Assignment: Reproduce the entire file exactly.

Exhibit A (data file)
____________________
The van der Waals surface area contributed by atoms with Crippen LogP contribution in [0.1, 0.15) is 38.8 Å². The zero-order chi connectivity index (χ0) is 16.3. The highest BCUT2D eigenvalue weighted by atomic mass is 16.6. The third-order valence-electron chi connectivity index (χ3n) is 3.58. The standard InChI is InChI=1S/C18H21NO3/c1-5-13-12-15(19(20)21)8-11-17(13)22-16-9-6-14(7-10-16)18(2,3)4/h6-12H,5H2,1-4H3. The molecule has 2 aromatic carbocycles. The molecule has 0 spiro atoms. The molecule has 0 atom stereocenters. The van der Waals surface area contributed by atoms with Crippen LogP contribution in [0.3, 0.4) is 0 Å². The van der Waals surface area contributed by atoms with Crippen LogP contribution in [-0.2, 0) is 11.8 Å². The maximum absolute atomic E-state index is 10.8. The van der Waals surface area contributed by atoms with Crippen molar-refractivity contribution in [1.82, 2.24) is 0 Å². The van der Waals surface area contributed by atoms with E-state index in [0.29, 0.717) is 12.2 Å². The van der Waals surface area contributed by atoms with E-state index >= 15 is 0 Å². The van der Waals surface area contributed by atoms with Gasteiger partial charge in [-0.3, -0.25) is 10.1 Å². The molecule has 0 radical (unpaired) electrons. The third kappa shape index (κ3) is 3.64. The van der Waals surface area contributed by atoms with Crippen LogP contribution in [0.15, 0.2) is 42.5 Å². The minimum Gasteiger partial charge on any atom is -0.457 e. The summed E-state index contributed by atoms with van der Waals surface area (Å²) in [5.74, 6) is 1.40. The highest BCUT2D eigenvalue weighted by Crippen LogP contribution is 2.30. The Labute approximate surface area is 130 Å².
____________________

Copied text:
The van der Waals surface area contributed by atoms with Crippen LogP contribution in [0.1, 0.15) is 38.8 Å². The zero-order chi connectivity index (χ0) is 16.3. The highest BCUT2D eigenvalue weighted by atomic mass is 16.6. The third-order valence-electron chi connectivity index (χ3n) is 3.58. The standard InChI is InChI=1S/C18H21NO3/c1-5-13-12-15(19(20)21)8-11-17(13)22-16-9-6-14(7-10-16)18(2,3)4/h6-12H,5H2,1-4H3. The molecule has 2 aromatic carbocycles. The molecule has 0 spiro atoms. The molecule has 0 atom stereocenters. The van der Waals surface area contributed by atoms with Crippen LogP contribution in [0.3, 0.4) is 0 Å². The van der Waals surface area contributed by atoms with Crippen LogP contribution in [-0.2, 0) is 11.8 Å². The maximum absolute atomic E-state index is 10.8. The van der Waals surface area contributed by atoms with Crippen molar-refractivity contribution in [1.82, 2.24) is 0 Å². The van der Waals surface area contributed by atoms with E-state index in [0.29, 0.717) is 12.2 Å². The van der Waals surface area contributed by atoms with E-state index >= 15 is 0 Å². The van der Waals surface area contributed by atoms with Gasteiger partial charge in [-0.3, -0.25) is 10.1 Å². The molecule has 0 radical (unpaired) electrons. The third kappa shape index (κ3) is 3.64. The van der Waals surface area contributed by atoms with Crippen LogP contribution in [0.15, 0.2) is 42.5 Å². The minimum Gasteiger partial charge on any atom is -0.457 e. The summed E-state index contributed by atoms with van der Waals surface area (Å²) in [5.74, 6) is 1.40. The highest BCUT2D eigenvalue weighted by Crippen LogP contribution is 2.30. The Labute approximate surface area is 130 Å².